Just being there was fun. So, too was beating Slovakia, a semifinalist in 2010, 3-1 in the group stage, and Austria, 4-0 in the medal round. Slovenia trailed Sweden 1-0 going into the third period of their quarterfinal matchup before bowing out 5-0 to the eventual silver medalists.

It was the high point of Slovenian hockey — equivalent to the highest peak in Kansas — if only on the team level. Four months later, Anze Kopitar led the playoffs in scoring as the Kings lifted their second Stanley Cup in three seasons.

It was January 30, a week before Sochi's opening ceremony. The NBA had just announced the reserves for February's All-Star Game. Slovenian Goran Dragic, to the surprise of many, was not among them. Experts quickly listed him as one of the event's biggest snubs. After all, the 27-year-old was leading the Phoenix Suns, thought to be a lottery team prior to the season, through a scintillating campaign that had Phoenix fighting for a playoff spot. Dragic averaged 20.3 points and 5.9 assists per game, shot 40 percent from three and 50 percent from the field, and joined Eric Bledsoe to form one of the league's most dynamic backcourts. The Suns missed the postseason, but the writers made good where the coaches erred. Dragic was named to the All-NBA Third Team.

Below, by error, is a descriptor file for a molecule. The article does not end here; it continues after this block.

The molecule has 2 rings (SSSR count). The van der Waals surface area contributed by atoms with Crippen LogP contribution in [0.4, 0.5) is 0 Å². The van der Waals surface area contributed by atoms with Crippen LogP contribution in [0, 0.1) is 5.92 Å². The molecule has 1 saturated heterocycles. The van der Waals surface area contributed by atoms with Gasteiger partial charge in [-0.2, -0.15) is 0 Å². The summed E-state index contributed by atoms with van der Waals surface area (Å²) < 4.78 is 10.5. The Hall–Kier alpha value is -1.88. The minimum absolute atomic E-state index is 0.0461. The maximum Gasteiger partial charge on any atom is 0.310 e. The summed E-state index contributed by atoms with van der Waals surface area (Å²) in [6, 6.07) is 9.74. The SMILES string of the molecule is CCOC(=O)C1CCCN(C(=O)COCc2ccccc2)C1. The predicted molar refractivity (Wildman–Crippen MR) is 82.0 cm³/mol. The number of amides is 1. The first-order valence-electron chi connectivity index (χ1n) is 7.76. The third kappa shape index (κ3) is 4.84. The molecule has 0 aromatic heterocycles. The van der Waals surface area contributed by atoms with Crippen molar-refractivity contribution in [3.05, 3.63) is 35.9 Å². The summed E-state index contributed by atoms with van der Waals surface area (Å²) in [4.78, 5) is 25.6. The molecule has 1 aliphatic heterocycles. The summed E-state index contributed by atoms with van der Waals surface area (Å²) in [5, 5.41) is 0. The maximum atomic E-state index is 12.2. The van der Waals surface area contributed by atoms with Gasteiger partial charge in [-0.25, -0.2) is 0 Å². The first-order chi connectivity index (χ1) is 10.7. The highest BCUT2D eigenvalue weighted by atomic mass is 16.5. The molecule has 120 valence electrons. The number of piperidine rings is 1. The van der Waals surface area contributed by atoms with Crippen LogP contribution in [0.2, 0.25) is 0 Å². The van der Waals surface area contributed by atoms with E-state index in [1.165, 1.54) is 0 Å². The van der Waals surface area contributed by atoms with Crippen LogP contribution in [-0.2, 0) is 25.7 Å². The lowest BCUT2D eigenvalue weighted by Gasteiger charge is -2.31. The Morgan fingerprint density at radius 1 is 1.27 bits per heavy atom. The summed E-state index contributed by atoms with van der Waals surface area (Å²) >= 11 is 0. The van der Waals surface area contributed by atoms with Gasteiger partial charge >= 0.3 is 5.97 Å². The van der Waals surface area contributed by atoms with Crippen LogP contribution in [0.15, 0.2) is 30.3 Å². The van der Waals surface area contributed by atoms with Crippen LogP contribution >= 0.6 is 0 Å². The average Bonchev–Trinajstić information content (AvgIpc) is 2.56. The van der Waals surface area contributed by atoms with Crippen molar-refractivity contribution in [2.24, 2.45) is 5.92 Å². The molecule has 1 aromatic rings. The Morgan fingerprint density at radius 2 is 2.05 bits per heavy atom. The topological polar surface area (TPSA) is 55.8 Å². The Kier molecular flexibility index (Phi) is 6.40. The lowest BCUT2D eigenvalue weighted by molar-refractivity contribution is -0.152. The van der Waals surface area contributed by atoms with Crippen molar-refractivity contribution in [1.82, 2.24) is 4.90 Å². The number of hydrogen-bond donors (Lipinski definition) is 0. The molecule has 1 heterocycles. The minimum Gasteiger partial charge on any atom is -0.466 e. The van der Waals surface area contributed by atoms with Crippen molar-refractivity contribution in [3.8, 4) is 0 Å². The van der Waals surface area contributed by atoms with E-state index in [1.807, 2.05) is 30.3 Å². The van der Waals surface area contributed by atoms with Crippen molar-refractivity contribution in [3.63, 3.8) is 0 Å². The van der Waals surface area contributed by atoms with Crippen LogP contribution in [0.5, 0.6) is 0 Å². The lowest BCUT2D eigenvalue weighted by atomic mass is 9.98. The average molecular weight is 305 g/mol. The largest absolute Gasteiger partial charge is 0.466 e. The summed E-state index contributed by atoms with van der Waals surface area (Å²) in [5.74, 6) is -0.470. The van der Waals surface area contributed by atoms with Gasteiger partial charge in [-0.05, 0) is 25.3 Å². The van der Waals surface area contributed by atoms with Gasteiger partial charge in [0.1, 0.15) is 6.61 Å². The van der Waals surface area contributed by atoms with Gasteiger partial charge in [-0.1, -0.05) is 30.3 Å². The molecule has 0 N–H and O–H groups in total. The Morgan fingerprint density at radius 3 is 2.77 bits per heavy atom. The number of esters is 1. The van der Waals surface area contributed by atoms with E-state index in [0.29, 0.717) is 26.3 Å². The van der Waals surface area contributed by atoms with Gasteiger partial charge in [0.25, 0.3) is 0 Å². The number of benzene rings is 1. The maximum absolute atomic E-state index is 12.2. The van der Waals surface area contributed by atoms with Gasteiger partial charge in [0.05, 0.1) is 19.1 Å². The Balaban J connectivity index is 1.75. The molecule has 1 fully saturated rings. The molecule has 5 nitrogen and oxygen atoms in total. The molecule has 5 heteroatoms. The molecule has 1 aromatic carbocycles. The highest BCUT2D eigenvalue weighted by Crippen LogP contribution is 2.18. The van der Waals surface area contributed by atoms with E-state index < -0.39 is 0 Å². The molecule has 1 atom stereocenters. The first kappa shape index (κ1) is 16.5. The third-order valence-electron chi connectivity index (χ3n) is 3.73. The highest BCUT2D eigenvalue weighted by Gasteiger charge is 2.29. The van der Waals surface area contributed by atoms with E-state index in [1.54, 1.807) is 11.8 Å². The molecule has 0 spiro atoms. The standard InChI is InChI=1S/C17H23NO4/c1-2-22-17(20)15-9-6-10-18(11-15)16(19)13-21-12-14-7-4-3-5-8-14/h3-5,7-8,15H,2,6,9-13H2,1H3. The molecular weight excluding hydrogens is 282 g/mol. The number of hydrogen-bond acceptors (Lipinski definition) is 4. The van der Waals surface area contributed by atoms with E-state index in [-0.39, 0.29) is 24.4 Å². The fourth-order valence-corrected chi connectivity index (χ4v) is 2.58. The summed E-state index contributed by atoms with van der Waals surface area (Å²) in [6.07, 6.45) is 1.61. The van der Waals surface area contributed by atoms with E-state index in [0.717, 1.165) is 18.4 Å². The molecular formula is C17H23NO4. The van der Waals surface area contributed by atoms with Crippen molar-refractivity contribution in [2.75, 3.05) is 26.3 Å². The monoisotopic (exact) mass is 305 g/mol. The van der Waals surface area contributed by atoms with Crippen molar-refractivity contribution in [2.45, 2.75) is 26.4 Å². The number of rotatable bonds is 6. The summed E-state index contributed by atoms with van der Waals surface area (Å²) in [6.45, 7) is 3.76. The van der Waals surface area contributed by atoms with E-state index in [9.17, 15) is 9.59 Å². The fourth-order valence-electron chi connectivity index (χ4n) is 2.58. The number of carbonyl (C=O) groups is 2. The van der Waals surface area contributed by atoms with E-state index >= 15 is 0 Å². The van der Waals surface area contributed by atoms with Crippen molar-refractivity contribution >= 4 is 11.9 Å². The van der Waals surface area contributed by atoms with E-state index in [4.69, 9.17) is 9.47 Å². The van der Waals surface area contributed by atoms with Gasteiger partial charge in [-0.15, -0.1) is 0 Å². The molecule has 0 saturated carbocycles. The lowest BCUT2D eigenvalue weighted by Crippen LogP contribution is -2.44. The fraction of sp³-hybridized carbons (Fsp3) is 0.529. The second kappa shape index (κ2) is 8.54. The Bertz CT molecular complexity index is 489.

At the close of summer, the hybrid guard led Slovenia to the quarterfinals of the newly minted FIBA World Cup. He and brother Zoran scored nearly 30 points per game in the tournament. They'll look to replicate that success in Phoenix. Zoran signed with the Suns in September.